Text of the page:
No matter what that young boy’s father tells him.

Justin Holiday reportedly reaches deal with Pacers, will join forces with brother

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The Pacers just added the wing depth and some defense at the position they have been looking for.

It’s through someone they have long had their eye on, Justin Holiday, the six-year NBA veteran who split time last season between Chicago and Memphis. He has reached an agreement to join the Pacers — and his brother, Aaron Holiday — for a season in Indiana. Shams Charania of The Athletic broke the news.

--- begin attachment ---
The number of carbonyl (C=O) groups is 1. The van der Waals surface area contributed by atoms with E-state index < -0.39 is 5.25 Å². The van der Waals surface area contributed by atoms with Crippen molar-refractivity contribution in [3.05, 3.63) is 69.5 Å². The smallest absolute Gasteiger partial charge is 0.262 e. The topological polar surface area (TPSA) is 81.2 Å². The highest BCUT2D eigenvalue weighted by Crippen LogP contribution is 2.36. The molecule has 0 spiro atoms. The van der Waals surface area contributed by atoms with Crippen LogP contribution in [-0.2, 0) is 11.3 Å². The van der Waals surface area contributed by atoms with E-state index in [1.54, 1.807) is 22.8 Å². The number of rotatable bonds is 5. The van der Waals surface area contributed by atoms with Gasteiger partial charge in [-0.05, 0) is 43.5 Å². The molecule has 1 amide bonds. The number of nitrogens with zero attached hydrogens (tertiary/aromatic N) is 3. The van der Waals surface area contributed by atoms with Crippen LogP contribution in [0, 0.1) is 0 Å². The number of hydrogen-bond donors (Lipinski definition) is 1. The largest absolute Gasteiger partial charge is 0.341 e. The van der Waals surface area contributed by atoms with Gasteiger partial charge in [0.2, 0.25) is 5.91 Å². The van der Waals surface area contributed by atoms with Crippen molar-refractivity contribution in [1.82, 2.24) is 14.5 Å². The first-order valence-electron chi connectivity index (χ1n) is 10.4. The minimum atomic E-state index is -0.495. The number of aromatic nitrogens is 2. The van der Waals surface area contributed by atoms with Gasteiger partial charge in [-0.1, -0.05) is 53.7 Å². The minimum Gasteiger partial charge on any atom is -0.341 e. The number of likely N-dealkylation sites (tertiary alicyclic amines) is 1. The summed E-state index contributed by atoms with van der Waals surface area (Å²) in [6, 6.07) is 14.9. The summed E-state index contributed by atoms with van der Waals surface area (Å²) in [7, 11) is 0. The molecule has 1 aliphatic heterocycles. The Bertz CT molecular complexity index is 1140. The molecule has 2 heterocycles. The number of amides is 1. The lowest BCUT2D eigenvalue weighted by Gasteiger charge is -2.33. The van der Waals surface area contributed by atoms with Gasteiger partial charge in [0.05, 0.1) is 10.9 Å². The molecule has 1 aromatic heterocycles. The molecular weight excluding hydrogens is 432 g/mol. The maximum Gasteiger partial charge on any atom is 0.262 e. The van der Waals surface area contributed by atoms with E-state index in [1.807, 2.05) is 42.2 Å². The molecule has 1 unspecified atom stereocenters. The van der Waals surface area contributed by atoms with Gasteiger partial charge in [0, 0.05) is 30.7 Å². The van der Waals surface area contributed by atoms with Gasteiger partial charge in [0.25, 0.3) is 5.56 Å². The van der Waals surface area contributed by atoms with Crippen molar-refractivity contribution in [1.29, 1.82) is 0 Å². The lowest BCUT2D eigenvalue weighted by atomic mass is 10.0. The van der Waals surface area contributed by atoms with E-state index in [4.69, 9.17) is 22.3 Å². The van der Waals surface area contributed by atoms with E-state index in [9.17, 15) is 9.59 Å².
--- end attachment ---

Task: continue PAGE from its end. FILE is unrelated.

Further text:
The Pacers have been in touch with Holiday for a while, reports J. Michael of the Indy Star.

Holiday averaged 10.5 points a game last season, shot 34.7 percent from three, and played solid wing defense.

Victor Oladipo is the team’s best wing player, once he returns from injury (the Pacers are hoping around Christmas or a little after). Beyond him there is Jeremy Lamb, C.J. Wilcox, T.J. Warren, Doug McDermott, and Brian Bowen. Holiday can find minutes in that group.

This also sparks the dream of an all T.J./Holiday lineup. The Pacers have two Holidays, Justin and Aaron, as well as three un-related players named T.J. — T.J. McConnell, T.J. Warren, and T.J. Leaf. We need to see those five on the court together next season, if only for a few minutes.